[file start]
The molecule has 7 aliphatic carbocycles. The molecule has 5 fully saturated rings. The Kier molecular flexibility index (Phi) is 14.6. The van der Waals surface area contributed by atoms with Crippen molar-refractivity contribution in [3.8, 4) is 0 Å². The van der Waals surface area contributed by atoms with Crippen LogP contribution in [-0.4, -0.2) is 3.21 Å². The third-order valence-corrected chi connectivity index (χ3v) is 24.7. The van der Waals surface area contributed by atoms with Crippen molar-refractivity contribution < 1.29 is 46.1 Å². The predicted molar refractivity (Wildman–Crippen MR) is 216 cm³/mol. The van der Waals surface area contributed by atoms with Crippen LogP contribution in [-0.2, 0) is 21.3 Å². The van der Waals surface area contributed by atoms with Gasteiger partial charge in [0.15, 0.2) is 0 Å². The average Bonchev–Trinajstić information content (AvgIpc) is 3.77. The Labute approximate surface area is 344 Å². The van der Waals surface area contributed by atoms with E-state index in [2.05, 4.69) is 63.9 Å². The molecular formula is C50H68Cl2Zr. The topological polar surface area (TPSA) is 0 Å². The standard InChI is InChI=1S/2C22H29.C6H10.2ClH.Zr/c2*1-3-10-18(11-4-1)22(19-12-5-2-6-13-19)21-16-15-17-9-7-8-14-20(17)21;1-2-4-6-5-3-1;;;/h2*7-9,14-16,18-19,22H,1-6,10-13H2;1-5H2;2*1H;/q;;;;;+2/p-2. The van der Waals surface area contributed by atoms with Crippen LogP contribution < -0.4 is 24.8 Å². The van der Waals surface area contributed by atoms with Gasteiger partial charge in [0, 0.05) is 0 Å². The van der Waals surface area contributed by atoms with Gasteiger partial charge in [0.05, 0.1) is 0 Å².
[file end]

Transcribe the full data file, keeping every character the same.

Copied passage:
The molecule has 7 aliphatic carbocycles. The molecule has 5 fully saturated rings. The Kier molecular flexibility index (Phi) is 14.6. The van der Waals surface area contributed by atoms with Crippen molar-refractivity contribution in [3.8, 4) is 0 Å². The van der Waals surface area contributed by atoms with Crippen LogP contribution in [-0.4, -0.2) is 3.21 Å². The third-order valence-corrected chi connectivity index (χ3v) is 24.7. The van der Waals surface area contributed by atoms with Crippen molar-refractivity contribution < 1.29 is 46.1 Å². The predicted molar refractivity (Wildman–Crippen MR) is 216 cm³/mol. The van der Waals surface area contributed by atoms with Crippen LogP contribution in [-0.2, 0) is 21.3 Å². The van der Waals surface area contributed by atoms with Gasteiger partial charge in [0.15, 0.2) is 0 Å². The average Bonchev–Trinajstić information content (AvgIpc) is 3.77. The Labute approximate surface area is 344 Å². The van der Waals surface area contributed by atoms with E-state index in [2.05, 4.69) is 63.9 Å². The molecular formula is C50H68Cl2Zr. The topological polar surface area (TPSA) is 0 Å². The standard InChI is InChI=1S/2C22H29.C6H10.2ClH.Zr/c2*1-3-10-18(11-4-1)22(19-12-5-2-6-13-19)21-16-15-17-9-7-8-14-20(17)21;1-2-4-6-5-3-1;;;/h2*7-9,14-16,18-19,22H,1-6,10-13H2;1-5H2;2*1H;/q;;;;;+2/p-2. The van der Waals surface area contributed by atoms with Crippen LogP contribution < -0.4 is 24.8 Å². The van der Waals surface area contributed by atoms with Gasteiger partial charge in [0, 0.05) is 0 Å². The van der Waals surface area contributed by atoms with Gasteiger partial charge in [0.05, 0.1) is 0 Å².